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Member since: 2001
Number of posts: 14,500

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Banking is a very important issue....

...because of the current drive by banks to shut local branches and make everything automated.

It's been driven by how the banks got stung over mis-selling PPI. The thinking being that if people mis-sold payment protection insurance in a bid to hit sales targets then the solution is to cut out the people.

This approach does cause problems for the customer. Many people, especially the elderly much prefer dealing with a member of staff face to face and don't trust online banking very much. A lot of people still don't have access to online banking.

Another issue here is financial advice. What happens when you need it? In times past you would have simply gone to your local bank manager. Now you are more likely to end up with independent financial advisers, who are not cheap, or in some cases going towards services such as payday loans that people would otherwise be dissuaded from using.

It's worth remembering what tourism is about

It's about enjoying yourself and relaxing. That's why we go on holiday. Being messed about at customs is neither relaxing nor enjoyable. And the possibility having to endure that sort of nonsense is a very good reason not to go on holiday to a nation that messes visitors about like that.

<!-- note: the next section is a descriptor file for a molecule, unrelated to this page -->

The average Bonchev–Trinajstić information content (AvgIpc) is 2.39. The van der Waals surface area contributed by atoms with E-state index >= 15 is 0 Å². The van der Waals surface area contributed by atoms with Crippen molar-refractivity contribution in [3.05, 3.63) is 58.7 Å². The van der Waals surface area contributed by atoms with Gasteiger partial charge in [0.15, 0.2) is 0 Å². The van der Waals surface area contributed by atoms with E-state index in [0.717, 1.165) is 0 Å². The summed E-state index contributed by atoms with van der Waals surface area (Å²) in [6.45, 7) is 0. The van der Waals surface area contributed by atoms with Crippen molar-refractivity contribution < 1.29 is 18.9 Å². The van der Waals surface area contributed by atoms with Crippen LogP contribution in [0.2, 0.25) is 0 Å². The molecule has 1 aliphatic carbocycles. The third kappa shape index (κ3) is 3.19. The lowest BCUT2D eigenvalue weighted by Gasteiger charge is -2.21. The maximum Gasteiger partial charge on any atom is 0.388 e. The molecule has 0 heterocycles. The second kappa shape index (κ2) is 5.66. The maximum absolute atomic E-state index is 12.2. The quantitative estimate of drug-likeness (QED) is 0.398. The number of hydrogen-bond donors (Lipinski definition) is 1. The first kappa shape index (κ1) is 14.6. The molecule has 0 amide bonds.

Local government & Mayoral elections on 4 May

It's that time of year when I do a thread about upcoming elections. This year we have local government elections, including county council elections and also a number of mayoral elections for places like West of England and Liverpool City Region.


Where I live, the election of the Sheffield City Region Combined Authority mayor has been postoned due to legal action involving Derbyshire County Council and Chesterfield Borough Council. The whole "Northern Powerhouse" thing in the area where I live has become something of a farce.

The election we are getting in my local area is for the county council, where I am afraid to report that there is a good chance of Labour losing control of the council to the Conservatives. I must admit at this point that my Labour county councillor is actually quite good, but my worry is that people will be turned off by the mess that Labour is in at national level.

The big issues in my local area are proposals for fracking by INEOS (predictably hugely unpoular) and also proposals for building new houses, including building on a golf course which have not gone down especially well with local residents.

So, what local elections are due in your local area? And what are the big local issues where you live?

One thing I do see happening....

...is newspapers copying the worst aspects of websites like Breitbart and The Canary, so we end up with a vicious circle of clickbait headlines and porky pies.

It makes it increasingly difficult to make good decisions at the ballot box when there is so much misinformation about and you can't trust what the media is telling you.